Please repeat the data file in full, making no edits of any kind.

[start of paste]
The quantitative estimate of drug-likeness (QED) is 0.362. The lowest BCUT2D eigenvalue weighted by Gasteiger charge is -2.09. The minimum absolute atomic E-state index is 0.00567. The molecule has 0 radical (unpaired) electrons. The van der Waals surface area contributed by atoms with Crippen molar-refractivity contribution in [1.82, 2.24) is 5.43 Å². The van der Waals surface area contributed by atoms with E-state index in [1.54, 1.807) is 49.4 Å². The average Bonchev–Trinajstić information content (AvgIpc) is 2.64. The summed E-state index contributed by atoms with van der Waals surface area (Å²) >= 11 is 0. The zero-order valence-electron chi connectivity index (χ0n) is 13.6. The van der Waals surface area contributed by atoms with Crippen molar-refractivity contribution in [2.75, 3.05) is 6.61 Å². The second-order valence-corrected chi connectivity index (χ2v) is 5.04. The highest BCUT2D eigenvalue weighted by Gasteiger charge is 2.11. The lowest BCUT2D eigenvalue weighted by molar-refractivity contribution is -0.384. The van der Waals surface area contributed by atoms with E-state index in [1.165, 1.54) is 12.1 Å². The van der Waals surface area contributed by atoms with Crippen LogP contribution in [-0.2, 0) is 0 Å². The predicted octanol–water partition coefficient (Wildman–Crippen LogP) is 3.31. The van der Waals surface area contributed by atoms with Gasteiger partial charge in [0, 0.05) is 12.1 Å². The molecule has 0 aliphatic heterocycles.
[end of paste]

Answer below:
The quantitative estimate of drug-likeness (QED) is 0.362. The lowest BCUT2D eigenvalue weighted by Gasteiger charge is -2.09. The minimum absolute atomic E-state index is 0.00567. The molecule has 0 radical (unpaired) electrons. The van der Waals surface area contributed by atoms with Crippen molar-refractivity contribution in [1.82, 2.24) is 5.43 Å². The van der Waals surface area contributed by atoms with E-state index in [1.54, 1.807) is 49.4 Å². The average Bonchev–Trinajstić information content (AvgIpc) is 2.64. The summed E-state index contributed by atoms with van der Waals surface area (Å²) >= 11 is 0. The zero-order valence-electron chi connectivity index (χ0n) is 13.6. The van der Waals surface area contributed by atoms with Crippen molar-refractivity contribution in [2.75, 3.05) is 6.61 Å². The second-order valence-corrected chi connectivity index (χ2v) is 5.04. The highest BCUT2D eigenvalue weighted by Gasteiger charge is 2.11. The lowest BCUT2D eigenvalue weighted by molar-refractivity contribution is -0.384. The van der Waals surface area contributed by atoms with E-state index in [1.165, 1.54) is 12.1 Å². The van der Waals surface area contributed by atoms with Crippen LogP contribution in [-0.2, 0) is 0 Å². The predicted octanol–water partition coefficient (Wildman–Crippen LogP) is 3.31. The van der Waals surface area contributed by atoms with Gasteiger partial charge in [0, 0.05) is 12.1 Å². The molecule has 0 aliphatic heterocycles.